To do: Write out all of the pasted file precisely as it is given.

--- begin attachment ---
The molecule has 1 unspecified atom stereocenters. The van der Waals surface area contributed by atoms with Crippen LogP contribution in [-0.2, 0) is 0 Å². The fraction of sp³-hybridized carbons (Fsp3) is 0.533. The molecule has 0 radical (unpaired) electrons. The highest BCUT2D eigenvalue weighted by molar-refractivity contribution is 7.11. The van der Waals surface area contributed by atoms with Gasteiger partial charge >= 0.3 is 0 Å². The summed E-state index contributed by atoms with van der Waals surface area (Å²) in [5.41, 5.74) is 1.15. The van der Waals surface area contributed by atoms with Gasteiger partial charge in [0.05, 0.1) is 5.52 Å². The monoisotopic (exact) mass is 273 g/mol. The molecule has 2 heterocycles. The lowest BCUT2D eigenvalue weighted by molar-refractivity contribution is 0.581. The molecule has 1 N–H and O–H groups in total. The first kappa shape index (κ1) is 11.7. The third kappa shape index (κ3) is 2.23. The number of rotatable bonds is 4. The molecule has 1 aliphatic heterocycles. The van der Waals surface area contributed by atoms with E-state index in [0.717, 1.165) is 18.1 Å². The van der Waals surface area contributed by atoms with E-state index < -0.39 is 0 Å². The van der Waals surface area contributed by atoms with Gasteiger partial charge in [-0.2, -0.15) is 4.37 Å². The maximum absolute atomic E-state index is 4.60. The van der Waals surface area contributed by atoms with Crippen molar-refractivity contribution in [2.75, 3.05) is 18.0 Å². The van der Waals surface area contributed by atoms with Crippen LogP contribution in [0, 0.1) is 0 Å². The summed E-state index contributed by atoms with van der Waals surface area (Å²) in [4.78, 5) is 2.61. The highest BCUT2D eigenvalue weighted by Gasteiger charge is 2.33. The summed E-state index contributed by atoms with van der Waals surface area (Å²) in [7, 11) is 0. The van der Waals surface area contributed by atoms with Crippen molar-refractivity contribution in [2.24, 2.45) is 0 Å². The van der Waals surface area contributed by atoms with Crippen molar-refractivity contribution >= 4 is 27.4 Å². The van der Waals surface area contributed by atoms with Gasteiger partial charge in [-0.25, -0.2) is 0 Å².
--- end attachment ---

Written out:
The molecule has 1 unspecified atom stereocenters. The van der Waals surface area contributed by atoms with Crippen LogP contribution in [-0.2, 0) is 0 Å². The fraction of sp³-hybridized carbons (Fsp3) is 0.533. The molecule has 0 radical (unpaired) electrons. The highest BCUT2D eigenvalue weighted by molar-refractivity contribution is 7.11. The van der Waals surface area contributed by atoms with Gasteiger partial charge >= 0.3 is 0 Å². The summed E-state index contributed by atoms with van der Waals surface area (Å²) in [5.41, 5.74) is 1.15. The van der Waals surface area contributed by atoms with Gasteiger partial charge in [0.05, 0.1) is 5.52 Å². The monoisotopic (exact) mass is 273 g/mol. The molecule has 2 heterocycles. The lowest BCUT2D eigenvalue weighted by molar-refractivity contribution is 0.581. The molecule has 1 N–H and O–H groups in total. The first kappa shape index (κ1) is 11.7. The third kappa shape index (κ3) is 2.23. The number of rotatable bonds is 4. The molecule has 1 aliphatic heterocycles. The van der Waals surface area contributed by atoms with E-state index in [0.717, 1.165) is 18.1 Å². The van der Waals surface area contributed by atoms with E-state index < -0.39 is 0 Å². The van der Waals surface area contributed by atoms with Gasteiger partial charge in [-0.2, -0.15) is 4.37 Å². The maximum absolute atomic E-state index is 4.60. The van der Waals surface area contributed by atoms with Crippen molar-refractivity contribution in [2.75, 3.05) is 18.0 Å². The van der Waals surface area contributed by atoms with Crippen LogP contribution in [0, 0.1) is 0 Å². The summed E-state index contributed by atoms with van der Waals surface area (Å²) in [4.78, 5) is 2.61. The highest BCUT2D eigenvalue weighted by Gasteiger charge is 2.33. The summed E-state index contributed by atoms with van der Waals surface area (Å²) in [7, 11) is 0. The van der Waals surface area contributed by atoms with Crippen molar-refractivity contribution in [2.24, 2.45) is 0 Å². The van der Waals surface area contributed by atoms with Crippen molar-refractivity contribution >= 4 is 27.4 Å². The van der Waals surface area contributed by atoms with Gasteiger partial charge in [-0.25, -0.2) is 0 Å².